NCAFC’s representatives have not and will not respond to media requests for comments on the matter other than to restate this condemnation. We ask our members to do the same.

The NCAFC has not taken a formal position on the text of the motion. We published a report of the NEC meeting by Daniel Cooper, which included political criticism of the opposition to this motion, which was clearly labelled as an individual perspective. We routinely host reports of meetings and events on our website, and believe it is right and important to do so. Equally, we believe it is vital to offer a right of response, which Bouattia exercised.

This report and its author have been criticised as intentionally inviting the abusive and bigoted attacks on Bouattia. We did not and do not believe that Cooper’s article intended to invite such abuse – we would not have published it otherwise. There remain a variety of views among members of NCAFC and its national committee about the motion and report, and we welcome debate on the issues they contain.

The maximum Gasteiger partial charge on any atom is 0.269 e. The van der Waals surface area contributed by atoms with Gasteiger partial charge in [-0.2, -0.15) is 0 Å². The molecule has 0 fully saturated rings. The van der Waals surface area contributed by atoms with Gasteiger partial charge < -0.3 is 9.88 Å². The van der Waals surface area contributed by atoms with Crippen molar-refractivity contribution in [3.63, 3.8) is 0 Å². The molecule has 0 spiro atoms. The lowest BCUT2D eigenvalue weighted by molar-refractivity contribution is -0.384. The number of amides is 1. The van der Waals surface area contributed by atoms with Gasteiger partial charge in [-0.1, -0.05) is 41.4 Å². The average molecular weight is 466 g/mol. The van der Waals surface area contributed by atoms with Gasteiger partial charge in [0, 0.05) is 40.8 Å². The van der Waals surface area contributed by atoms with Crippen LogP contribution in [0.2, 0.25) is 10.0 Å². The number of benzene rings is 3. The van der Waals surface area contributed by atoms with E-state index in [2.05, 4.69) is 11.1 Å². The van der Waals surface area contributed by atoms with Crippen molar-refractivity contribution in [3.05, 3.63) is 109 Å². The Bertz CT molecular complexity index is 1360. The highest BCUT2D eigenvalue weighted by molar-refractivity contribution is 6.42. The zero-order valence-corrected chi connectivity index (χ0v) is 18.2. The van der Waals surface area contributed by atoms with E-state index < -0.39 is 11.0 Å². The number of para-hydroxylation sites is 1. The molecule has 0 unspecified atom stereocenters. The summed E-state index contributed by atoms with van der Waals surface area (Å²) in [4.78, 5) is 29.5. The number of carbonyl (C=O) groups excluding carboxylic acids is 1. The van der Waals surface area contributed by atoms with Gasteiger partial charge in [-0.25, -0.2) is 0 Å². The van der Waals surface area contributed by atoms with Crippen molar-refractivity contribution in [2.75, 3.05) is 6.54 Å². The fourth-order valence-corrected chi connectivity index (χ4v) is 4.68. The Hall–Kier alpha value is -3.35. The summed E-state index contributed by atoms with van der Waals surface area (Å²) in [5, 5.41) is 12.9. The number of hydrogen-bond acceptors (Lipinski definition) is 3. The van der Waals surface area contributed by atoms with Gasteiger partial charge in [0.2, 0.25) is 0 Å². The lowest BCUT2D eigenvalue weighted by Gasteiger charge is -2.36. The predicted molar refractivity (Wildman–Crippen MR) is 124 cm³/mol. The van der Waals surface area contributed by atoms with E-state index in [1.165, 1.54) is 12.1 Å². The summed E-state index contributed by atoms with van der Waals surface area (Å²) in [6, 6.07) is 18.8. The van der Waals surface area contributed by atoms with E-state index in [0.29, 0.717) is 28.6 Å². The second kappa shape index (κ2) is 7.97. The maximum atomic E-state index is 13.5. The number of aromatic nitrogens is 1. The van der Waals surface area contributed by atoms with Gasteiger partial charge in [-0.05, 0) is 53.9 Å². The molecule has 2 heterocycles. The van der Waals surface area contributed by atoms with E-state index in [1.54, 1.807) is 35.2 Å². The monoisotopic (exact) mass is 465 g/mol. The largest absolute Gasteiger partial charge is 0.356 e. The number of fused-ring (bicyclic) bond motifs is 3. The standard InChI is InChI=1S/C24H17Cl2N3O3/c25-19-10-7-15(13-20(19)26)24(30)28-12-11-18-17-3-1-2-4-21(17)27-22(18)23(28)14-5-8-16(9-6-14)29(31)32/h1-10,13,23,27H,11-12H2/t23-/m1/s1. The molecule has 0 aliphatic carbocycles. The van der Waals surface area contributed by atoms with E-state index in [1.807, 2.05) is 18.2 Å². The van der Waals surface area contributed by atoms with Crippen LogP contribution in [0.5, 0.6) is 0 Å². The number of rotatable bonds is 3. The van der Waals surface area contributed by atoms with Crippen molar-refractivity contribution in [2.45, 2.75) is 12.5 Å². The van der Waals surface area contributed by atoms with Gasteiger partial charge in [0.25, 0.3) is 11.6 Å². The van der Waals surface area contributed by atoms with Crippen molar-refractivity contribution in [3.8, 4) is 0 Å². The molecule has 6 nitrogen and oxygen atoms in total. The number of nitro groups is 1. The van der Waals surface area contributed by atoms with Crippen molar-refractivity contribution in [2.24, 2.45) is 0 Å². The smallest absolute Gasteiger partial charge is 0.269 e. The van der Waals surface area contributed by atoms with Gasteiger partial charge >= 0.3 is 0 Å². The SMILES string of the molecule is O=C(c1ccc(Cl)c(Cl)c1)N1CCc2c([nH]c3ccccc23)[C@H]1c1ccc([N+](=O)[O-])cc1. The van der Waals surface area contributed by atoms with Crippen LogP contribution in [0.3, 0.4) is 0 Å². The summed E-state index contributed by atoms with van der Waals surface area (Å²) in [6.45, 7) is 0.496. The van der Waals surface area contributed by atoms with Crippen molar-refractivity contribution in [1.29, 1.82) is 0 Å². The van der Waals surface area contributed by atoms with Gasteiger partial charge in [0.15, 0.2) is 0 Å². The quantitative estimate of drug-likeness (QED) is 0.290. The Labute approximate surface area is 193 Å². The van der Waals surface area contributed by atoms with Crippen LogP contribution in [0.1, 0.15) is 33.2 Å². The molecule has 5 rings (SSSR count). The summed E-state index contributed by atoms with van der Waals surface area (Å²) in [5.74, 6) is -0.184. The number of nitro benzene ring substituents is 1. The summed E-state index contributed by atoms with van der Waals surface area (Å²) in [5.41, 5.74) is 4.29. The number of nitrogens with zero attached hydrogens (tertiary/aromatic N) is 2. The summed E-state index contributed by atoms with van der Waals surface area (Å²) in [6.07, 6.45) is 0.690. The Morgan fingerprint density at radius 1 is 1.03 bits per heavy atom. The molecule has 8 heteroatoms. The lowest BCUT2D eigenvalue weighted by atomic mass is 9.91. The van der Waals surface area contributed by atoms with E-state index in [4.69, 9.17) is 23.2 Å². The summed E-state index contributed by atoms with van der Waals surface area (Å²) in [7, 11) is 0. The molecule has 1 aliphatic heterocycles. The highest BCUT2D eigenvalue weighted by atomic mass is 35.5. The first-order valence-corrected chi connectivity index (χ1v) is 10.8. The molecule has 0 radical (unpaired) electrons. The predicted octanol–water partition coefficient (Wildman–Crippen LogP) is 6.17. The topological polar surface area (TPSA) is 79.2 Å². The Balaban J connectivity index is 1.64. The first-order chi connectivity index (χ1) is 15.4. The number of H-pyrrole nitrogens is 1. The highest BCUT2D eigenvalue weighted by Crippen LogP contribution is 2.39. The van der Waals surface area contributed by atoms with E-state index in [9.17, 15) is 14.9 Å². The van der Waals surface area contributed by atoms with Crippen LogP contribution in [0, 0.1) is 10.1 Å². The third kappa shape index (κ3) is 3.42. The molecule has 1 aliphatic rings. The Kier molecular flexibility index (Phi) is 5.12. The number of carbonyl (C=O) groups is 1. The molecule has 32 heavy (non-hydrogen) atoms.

We will continue to oppose the press outlets and individuals responsible for racist attacks. The abusive, islamophobic and racist attacks from the right-wing press and individuals on social media sites toward the NUS Black Students’ Officer cannot be tolerated. When people in our movement come under these kind of attacks, we should close ranks.

ONE MONTH TO GO: London-wide organising meeting for the national demo

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7-8pm Thursday 16 October